The end of October brought news that it was looking likely that the MPHA would sign the affiliation agreement with the NHA and the Pacific Coast league. Some of the Maritimers were in favor of the agreement, hoping that the affiliation would bring more credibility to the league along with some top notch players. Other who disagreed with the plan did not like the idea that the other two leagues could purchase some MPHA players. It was also thought that if the other league put in a salary cap and the MPHA was not bound by it, they might be able to offer higher salaries and steal away some of the stars in the other two leagues.
Blogs about the Sydney Millionaires Professional Hockey Club and their 1913 Challenge for the Stanley Cup.
The Amherst News, in what appeared to be a shot at the proposed Glace Bay franchise in order to strengthen their own chances, published a story stating that Sydney was victorious during the previous year because of the arduous trip to Sydney to play against the Millionaires. The article went on to state that the Halifax and Moncton teams had to travel to New Glasgow, play the Cubs and then head on to Sydney, exhausted, to play the Millionaires the following night. According to this paper they had quotes from two team managers stating that the only reason Sydney was allowed to continue in the league was because they held the Crosby Cup. The hopeful fans in Amherst saw the loss of the Moncton team as a big strike against their chances to get a franchise since Moncton would probably have liked to have another team close by for travel purposes.
On October 15th, Moncton's team manager William McMullen, in a statement to the Halifax Herald, disputed the reports that the Moncton team had been sold to Toronto and Halifax. McMullen went on to state that "A month may see big in the rink situation and until that time Moncton will keep its franchise and its team intact". This situation was causing a lot of bad blood in the MPHA with the Sydney executive accusing the Moncton management of purposely trying to aid the weak Halifax Crescents team. A Moncton manager clarified the situation by stating that the deal with Halifax and Toronto is only in the event that the Victorias will not be able to ice a team. If Moncton did get an arena in time their players will still be under contract with the Vics.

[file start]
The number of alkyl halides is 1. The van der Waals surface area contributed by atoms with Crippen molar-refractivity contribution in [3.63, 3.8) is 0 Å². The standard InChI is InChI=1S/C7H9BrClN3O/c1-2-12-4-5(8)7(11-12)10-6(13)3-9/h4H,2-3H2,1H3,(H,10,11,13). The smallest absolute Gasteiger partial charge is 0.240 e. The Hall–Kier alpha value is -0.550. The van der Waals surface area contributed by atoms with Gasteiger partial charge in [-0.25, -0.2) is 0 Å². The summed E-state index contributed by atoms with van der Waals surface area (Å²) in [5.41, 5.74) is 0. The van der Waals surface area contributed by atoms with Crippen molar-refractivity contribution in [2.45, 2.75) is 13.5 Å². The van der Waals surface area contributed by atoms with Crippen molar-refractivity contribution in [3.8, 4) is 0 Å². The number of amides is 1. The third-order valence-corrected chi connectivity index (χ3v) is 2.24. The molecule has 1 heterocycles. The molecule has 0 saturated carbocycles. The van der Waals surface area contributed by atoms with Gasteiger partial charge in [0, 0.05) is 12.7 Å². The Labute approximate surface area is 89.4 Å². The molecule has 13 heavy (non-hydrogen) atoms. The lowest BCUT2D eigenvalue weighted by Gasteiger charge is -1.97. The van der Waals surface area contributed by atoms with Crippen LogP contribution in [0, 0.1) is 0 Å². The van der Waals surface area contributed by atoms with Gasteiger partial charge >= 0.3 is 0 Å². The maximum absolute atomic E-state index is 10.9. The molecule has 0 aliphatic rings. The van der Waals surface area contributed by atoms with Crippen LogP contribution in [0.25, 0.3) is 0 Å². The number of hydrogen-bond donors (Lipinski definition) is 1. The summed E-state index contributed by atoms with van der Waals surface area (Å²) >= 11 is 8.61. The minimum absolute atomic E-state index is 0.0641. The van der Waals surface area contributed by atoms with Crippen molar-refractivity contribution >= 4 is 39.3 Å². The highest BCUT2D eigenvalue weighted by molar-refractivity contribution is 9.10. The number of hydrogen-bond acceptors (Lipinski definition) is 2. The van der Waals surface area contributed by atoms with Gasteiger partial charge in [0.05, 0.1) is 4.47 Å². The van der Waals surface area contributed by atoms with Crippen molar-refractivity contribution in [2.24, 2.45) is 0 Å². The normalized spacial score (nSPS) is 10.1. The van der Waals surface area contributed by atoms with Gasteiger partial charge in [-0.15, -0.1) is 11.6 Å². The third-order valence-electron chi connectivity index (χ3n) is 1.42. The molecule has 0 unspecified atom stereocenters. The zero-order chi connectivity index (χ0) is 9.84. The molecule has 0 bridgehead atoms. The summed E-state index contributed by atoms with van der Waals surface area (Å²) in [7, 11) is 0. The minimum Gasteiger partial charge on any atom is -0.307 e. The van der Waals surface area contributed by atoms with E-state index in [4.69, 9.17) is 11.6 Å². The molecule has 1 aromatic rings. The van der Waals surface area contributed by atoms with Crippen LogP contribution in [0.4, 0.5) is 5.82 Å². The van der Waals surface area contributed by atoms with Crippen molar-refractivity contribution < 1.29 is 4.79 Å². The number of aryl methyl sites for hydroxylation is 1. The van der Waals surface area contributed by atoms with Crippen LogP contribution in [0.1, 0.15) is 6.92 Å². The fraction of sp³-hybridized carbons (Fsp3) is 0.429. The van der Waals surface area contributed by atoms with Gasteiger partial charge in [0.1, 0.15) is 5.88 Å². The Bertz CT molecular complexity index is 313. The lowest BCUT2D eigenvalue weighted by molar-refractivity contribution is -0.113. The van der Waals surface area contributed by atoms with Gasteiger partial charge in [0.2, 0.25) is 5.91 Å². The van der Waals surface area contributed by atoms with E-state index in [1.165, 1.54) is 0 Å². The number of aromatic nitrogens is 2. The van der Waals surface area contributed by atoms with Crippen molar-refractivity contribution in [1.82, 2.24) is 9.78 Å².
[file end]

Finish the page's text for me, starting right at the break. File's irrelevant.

In September 1913, in anticipation of the upcoming season, it was announced that the MPHA would be changing their rules to come in line with the new off side rules being proposed in the PCHL and the NHA. The new rules would eliminate the center ice offside rule and create two lines each 60 feet from the goal line. Offsides would be called only at these new lines and only after the offside player had touched the puck. This suggestion was proposed by management of the Pacific Coast Hockey league and put in place to speed up the game.
In early April there was a meeting between the executive of the NHA and the Pacific Coast Hockey League that had possible ramifications for the MPHA. Manager Mike Quinn of the Quebec Bulldogs was on the west coast during the Bulldogs exhibition tour and was in the process of negotiating an agreement to form a Hockey Commission with the Patrick brothers of the PCHL. It was intended to bring all Canadian professional hockey leagues into an organization under one umbrella, creating a uniform salary limit and setting rules for reserving, trading, selling or buying players.
A week after the Stanley Cup challenge had ended (1913), another MPHA team, the New Glasgow Cubs, was still playing hockey. The Cubs had travelled to Boston to play the Toronto Tecumsehs of the NHA in a two game exhibition match. Boston and it's fans were new to hockey and long before they had a professional hockey team of their own they would often host Canadian teams playing exhibition matches against each other. The Boston papers attempted to build up the excitement of the exhibition game by emphasizing a rivalry between the NHA and the Maritime league. One Boston paper stated, "The Tecumshes are members of the National Hockey Association and the New Glasgow of the Maritime Province Hockey Association. They are bitter rivals. The NHA as declared, has snubbed the Nova Scotia league. The controversy has been thrashed out in the Canadian newspapers, and now there will be a real fight for blood here."